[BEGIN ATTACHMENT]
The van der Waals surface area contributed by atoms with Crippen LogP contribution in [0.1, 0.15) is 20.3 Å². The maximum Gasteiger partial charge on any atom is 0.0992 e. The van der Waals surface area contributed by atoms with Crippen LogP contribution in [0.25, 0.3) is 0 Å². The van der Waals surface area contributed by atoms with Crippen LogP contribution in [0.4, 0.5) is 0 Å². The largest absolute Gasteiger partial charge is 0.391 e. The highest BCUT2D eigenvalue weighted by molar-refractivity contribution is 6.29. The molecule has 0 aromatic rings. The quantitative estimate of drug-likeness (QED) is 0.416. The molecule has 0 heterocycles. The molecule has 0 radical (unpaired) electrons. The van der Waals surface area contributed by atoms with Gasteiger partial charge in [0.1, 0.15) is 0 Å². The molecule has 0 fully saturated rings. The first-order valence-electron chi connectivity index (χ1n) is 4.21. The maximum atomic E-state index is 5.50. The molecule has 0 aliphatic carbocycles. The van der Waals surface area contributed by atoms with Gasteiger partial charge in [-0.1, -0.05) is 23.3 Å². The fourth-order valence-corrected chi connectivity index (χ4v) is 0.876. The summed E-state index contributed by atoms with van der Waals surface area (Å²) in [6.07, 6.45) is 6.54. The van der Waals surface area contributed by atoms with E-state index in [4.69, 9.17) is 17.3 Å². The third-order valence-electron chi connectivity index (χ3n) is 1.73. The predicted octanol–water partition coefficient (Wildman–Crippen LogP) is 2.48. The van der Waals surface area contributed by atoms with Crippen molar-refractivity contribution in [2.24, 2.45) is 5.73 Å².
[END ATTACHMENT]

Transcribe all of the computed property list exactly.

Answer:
The van der Waals surface area contributed by atoms with Crippen LogP contribution in [0.1, 0.15) is 20.3 Å². The maximum Gasteiger partial charge on any atom is 0.0992 e. The van der Waals surface area contributed by atoms with Crippen LogP contribution in [0.25, 0.3) is 0 Å². The van der Waals surface area contributed by atoms with Crippen LogP contribution in [0.4, 0.5) is 0 Å². The largest absolute Gasteiger partial charge is 0.391 e. The highest BCUT2D eigenvalue weighted by molar-refractivity contribution is 6.29. The molecule has 0 aromatic rings. The quantitative estimate of drug-likeness (QED) is 0.416. The molecule has 0 heterocycles. The molecule has 0 radical (unpaired) electrons. The van der Waals surface area contributed by atoms with Gasteiger partial charge in [0.1, 0.15) is 0 Å². The molecule has 0 fully saturated rings. The first-order valence-electron chi connectivity index (χ1n) is 4.21. The maximum atomic E-state index is 5.50. The molecule has 0 aliphatic carbocycles. The van der Waals surface area contributed by atoms with Gasteiger partial charge in [-0.1, -0.05) is 23.3 Å². The fourth-order valence-corrected chi connectivity index (χ4v) is 0.876. The summed E-state index contributed by atoms with van der Waals surface area (Å²) in [6.07, 6.45) is 6.54. The van der Waals surface area contributed by atoms with E-state index in [4.69, 9.17) is 17.3 Å². The third-order valence-electron chi connectivity index (χ3n) is 1.73. The predicted octanol–water partition coefficient (Wildman–Crippen LogP) is 2.48. The van der Waals surface area contributed by atoms with Crippen molar-refractivity contribution in [2.24, 2.45) is 5.73 Å².